"A psychologist in Michigan is one of our biggest customers," Holler said. "Every time I get school shooter items he buys them up cause he studies young kids in school shootings."

Holler says the letters, even the ones that are full of rambling and hard to understand, hard to understand, can give officers a very unique perspective when they're investigating other suspects. Channel 4 asked crime and safety expert Ken Jefferson (pictured, right).

"It allows the investigators to analyze the letters and see exactly what's in the psyche of these individuals," Jefferson said. "If you've got a person convicted of a heinous crime and they're writing letters and expressing themselves, what they're doing is pouring out what's inside of them. This can aid the investigators in how to line up the questions for future suspects. Now they're on the inside of this person, the thought process."

While this is a positive way of looking at the keepsakes of killers, Holler is very used to the negative feedback. Still, he's very comfortable with how he makes his living. He admits he's made friendships with people like Manson, Ramirez and Dahmer. However, he says he does have rules and limits.

"In this whole true crime, Murderabilia collectible business, pedophiles don't sell," Holler said. "There's no interest in that. Someone killing a child is not anything I want to be a part of. When they go to prison, they get what they deserve."

Even though hearing that is a relief to Diena Thompson, Murderabilia is something she says she will never understand.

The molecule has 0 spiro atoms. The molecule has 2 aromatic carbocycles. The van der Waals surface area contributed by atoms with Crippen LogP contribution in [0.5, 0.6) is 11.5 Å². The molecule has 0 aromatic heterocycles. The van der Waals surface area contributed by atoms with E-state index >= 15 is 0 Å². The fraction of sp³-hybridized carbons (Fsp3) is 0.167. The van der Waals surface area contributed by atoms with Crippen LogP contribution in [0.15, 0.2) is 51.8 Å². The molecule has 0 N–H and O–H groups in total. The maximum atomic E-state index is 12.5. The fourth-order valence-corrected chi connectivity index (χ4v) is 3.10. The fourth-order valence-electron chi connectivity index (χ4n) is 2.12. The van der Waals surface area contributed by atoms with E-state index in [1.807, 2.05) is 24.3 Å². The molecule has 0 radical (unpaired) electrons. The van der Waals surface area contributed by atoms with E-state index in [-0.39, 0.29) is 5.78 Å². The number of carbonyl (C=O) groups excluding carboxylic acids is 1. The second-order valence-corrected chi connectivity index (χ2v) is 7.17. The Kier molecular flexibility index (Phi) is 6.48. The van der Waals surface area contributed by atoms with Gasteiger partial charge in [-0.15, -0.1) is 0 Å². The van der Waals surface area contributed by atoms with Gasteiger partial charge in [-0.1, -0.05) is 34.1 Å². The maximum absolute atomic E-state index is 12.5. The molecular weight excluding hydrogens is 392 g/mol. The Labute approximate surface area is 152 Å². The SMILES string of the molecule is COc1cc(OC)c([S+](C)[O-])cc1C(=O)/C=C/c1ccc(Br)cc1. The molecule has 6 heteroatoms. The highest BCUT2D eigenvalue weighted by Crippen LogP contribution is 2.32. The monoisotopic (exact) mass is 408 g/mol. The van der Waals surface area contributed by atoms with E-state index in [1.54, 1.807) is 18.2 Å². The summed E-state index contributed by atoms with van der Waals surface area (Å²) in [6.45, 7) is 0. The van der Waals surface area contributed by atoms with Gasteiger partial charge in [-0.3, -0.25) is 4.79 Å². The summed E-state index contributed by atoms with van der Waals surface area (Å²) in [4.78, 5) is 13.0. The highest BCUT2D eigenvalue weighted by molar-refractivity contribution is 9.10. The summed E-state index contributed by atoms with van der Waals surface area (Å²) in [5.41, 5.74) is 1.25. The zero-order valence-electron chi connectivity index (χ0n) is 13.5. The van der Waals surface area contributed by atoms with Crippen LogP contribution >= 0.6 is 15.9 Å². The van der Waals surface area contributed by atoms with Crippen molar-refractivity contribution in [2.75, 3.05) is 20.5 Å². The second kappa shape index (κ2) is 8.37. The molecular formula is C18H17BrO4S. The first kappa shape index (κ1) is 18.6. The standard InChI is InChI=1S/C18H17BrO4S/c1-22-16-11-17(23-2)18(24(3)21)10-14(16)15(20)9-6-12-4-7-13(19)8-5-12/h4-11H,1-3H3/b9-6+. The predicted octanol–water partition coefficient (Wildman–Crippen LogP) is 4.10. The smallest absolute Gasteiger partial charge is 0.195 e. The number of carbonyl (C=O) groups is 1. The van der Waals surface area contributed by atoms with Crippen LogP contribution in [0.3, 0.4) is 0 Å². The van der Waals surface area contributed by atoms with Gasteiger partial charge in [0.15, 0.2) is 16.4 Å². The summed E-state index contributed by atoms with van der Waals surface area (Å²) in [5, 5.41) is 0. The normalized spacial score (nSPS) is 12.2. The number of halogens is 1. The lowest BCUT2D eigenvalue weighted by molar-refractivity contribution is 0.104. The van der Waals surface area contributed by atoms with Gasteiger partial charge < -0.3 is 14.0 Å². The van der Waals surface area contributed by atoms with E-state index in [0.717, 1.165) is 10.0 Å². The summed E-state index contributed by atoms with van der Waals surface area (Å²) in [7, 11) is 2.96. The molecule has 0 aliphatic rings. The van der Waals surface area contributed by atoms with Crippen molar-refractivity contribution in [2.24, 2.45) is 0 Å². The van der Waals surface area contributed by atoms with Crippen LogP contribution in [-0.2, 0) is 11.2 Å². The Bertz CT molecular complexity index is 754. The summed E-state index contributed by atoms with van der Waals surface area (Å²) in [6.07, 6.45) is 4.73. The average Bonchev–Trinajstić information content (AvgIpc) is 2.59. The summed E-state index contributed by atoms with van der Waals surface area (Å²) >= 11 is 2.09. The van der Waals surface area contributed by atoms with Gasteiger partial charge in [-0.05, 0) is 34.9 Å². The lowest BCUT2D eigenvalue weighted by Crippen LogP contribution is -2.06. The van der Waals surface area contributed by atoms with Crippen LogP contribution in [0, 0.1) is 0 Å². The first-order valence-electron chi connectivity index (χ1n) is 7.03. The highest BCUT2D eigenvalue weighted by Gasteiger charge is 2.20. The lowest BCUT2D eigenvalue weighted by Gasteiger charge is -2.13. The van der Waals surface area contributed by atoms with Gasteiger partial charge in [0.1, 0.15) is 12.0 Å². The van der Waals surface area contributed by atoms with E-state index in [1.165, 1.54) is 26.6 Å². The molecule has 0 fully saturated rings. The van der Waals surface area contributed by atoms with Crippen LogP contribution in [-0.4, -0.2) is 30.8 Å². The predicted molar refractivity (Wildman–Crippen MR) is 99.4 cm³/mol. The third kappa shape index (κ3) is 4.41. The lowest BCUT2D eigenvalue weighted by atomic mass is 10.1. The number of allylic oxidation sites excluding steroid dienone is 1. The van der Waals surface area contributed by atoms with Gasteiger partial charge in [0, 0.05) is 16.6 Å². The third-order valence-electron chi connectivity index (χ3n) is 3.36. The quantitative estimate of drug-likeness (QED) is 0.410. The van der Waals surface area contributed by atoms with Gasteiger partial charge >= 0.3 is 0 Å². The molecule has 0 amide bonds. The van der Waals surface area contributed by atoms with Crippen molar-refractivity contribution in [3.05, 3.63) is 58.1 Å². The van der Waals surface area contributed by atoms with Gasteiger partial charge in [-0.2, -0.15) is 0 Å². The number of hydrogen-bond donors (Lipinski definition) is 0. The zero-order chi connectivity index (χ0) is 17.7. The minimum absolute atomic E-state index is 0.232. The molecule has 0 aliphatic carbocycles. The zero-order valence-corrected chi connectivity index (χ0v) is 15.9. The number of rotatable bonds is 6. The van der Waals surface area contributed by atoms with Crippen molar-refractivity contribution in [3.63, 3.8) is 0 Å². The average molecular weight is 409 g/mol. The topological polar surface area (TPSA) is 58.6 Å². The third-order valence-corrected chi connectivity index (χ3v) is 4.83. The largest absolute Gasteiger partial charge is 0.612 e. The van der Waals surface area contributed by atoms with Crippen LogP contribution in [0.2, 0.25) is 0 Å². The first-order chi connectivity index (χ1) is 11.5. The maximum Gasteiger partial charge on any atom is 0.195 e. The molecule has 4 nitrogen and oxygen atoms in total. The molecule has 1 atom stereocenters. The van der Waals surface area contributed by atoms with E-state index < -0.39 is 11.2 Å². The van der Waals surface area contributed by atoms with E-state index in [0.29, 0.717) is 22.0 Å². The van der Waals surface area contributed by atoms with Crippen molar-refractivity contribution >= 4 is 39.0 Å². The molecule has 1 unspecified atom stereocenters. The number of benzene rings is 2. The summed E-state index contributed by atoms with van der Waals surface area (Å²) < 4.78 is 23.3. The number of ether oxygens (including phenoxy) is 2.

"These people who are selling these things, I'm sure they're not doing with intent to hurt anyone, but they don't realize they're profiting off of our nightmares, our misery, our agony," Thompson said. "That's just wrong."

It is against the law for convicted criminals to profit off their own crimes, that's why Holler is able to keep all of the money he makes from  these items, even when killers send him items specifically to sell. eBay no longer allows Murderabilia to be sold on its site, and that's why most dealers have their own websites.

While Murderabilia is a controversial business, there are some victims who have benefited from certain sales. For example, Ted Kaczynski, the "Unabomber (sketch pictured above)," who's serving a life sentence for his infamous nearly 20-year bombing spree that killed three people and injured nearly two dozen others.

As ordered by a judge, nearly 60 items found in his Montana cabin were sold at auction, raising more than $200,000 [View  video of items auctioned]. All that money went to the Kaczynski's victims and their families.

While his typewriter, his infamous glasses and his hoodie were big sellers, the didn't even come close to the biggest ticket item. A set of 20 personal journals that revealed Kaczynski's thoughts and feelings, his life in the wilderness, even descriptions of some of his crimes, went for nearly $41,000. Those journals could be useful to investigators to identify future violent offenders and stop them before they commit deadly crimes.